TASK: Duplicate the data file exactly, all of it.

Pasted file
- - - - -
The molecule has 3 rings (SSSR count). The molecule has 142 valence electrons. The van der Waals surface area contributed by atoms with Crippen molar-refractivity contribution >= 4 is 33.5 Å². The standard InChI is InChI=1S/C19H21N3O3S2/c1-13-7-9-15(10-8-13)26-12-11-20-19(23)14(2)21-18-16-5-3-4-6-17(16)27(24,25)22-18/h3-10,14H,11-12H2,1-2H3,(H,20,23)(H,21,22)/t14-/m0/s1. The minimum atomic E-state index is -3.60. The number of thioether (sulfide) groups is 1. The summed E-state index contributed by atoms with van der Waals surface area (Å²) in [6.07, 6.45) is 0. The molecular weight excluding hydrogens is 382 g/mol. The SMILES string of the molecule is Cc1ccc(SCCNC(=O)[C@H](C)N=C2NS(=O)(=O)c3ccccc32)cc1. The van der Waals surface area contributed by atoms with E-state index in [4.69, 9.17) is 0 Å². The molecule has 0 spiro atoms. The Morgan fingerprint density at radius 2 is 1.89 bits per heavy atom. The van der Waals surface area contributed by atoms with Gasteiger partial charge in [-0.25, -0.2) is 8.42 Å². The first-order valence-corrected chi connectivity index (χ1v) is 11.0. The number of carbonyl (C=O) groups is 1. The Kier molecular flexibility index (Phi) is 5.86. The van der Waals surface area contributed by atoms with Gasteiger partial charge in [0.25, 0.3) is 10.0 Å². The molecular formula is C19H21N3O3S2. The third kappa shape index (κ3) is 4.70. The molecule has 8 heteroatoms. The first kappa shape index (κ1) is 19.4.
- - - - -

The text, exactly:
The molecule has 3 rings (SSSR count). The molecule has 142 valence electrons. The van der Waals surface area contributed by atoms with Crippen molar-refractivity contribution >= 4 is 33.5 Å². The standard InChI is InChI=1S/C19H21N3O3S2/c1-13-7-9-15(10-8-13)26-12-11-20-19(23)14(2)21-18-16-5-3-4-6-17(16)27(24,25)22-18/h3-10,14H,11-12H2,1-2H3,(H,20,23)(H,21,22)/t14-/m0/s1. The minimum atomic E-state index is -3.60. The number of thioether (sulfide) groups is 1. The summed E-state index contributed by atoms with van der Waals surface area (Å²) in [6.07, 6.45) is 0. The molecular weight excluding hydrogens is 382 g/mol. The SMILES string of the molecule is Cc1ccc(SCCNC(=O)[C@H](C)N=C2NS(=O)(=O)c3ccccc32)cc1. The van der Waals surface area contributed by atoms with E-state index in [4.69, 9.17) is 0 Å². The molecule has 0 spiro atoms. The Morgan fingerprint density at radius 2 is 1.89 bits per heavy atom. The van der Waals surface area contributed by atoms with Gasteiger partial charge in [-0.25, -0.2) is 8.42 Å². The first-order valence-corrected chi connectivity index (χ1v) is 11.0. The number of carbonyl (C=O) groups is 1. The Kier molecular flexibility index (Phi) is 5.86. The van der Waals surface area contributed by atoms with Gasteiger partial charge in [0.25, 0.3) is 10.0 Å². The molecular formula is C19H21N3O3S2. The third kappa shape index (κ3) is 4.70. The molecule has 8 heteroatoms. The first kappa shape index (κ1) is 19.4.